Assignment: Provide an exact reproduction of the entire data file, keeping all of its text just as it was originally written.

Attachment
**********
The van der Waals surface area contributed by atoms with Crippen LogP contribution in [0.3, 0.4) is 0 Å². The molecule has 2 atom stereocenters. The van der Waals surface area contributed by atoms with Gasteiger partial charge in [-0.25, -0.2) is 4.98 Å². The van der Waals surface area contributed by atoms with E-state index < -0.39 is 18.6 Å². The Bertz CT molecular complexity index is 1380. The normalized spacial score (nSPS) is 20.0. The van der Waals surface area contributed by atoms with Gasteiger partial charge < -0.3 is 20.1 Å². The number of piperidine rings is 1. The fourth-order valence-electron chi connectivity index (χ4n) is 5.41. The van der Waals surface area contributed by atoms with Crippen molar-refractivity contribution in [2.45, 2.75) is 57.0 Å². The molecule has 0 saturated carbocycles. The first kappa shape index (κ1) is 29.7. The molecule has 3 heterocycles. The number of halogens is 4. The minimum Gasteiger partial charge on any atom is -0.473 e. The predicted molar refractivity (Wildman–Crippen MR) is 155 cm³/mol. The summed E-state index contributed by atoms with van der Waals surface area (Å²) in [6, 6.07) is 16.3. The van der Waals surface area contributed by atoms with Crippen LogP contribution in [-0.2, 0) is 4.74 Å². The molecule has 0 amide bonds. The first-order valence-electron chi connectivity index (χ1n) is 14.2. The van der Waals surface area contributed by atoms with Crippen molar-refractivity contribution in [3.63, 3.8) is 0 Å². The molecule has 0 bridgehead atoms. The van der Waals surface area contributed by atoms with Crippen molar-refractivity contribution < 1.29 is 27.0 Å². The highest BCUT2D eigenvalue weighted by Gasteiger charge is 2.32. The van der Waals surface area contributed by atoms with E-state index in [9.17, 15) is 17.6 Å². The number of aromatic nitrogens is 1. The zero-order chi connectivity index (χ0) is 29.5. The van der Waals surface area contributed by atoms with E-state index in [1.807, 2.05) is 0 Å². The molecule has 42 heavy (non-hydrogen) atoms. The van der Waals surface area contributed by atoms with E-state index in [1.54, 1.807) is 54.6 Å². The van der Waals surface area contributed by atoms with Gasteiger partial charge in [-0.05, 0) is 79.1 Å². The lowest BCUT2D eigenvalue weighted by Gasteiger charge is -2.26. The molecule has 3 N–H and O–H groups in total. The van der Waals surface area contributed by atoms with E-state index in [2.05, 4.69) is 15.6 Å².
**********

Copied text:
The van der Waals surface area contributed by atoms with Crippen LogP contribution in [0.3, 0.4) is 0 Å². The molecule has 2 atom stereocenters. The van der Waals surface area contributed by atoms with Gasteiger partial charge in [-0.25, -0.2) is 4.98 Å². The van der Waals surface area contributed by atoms with E-state index < -0.39 is 18.6 Å². The Bertz CT molecular complexity index is 1380. The normalized spacial score (nSPS) is 20.0. The van der Waals surface area contributed by atoms with Gasteiger partial charge < -0.3 is 20.1 Å². The number of piperidine rings is 1. The fourth-order valence-electron chi connectivity index (χ4n) is 5.41. The van der Waals surface area contributed by atoms with Crippen molar-refractivity contribution in [2.45, 2.75) is 57.0 Å². The molecule has 0 saturated carbocycles. The first kappa shape index (κ1) is 29.7. The molecule has 3 heterocycles. The number of halogens is 4. The minimum Gasteiger partial charge on any atom is -0.473 e. The predicted molar refractivity (Wildman–Crippen MR) is 155 cm³/mol. The summed E-state index contributed by atoms with van der Waals surface area (Å²) in [6, 6.07) is 16.3. The van der Waals surface area contributed by atoms with Crippen LogP contribution in [-0.2, 0) is 4.74 Å². The molecule has 0 amide bonds. The first-order valence-electron chi connectivity index (χ1n) is 14.2. The van der Waals surface area contributed by atoms with Crippen molar-refractivity contribution in [3.63, 3.8) is 0 Å². The molecule has 0 bridgehead atoms. The van der Waals surface area contributed by atoms with Crippen molar-refractivity contribution < 1.29 is 27.0 Å². The highest BCUT2D eigenvalue weighted by Gasteiger charge is 2.32. The van der Waals surface area contributed by atoms with E-state index in [9.17, 15) is 17.6 Å². The number of aromatic nitrogens is 1. The zero-order chi connectivity index (χ0) is 29.5. The van der Waals surface area contributed by atoms with E-state index in [1.807, 2.05) is 0 Å². The molecule has 42 heavy (non-hydrogen) atoms. The van der Waals surface area contributed by atoms with E-state index in [1.54, 1.807) is 54.6 Å². The van der Waals surface area contributed by atoms with Gasteiger partial charge in [-0.05, 0) is 79.1 Å². The lowest BCUT2D eigenvalue weighted by Gasteiger charge is -2.26. The molecule has 3 N–H and O–H groups in total. The van der Waals surface area contributed by atoms with E-state index in [2.05, 4.69) is 15.6 Å².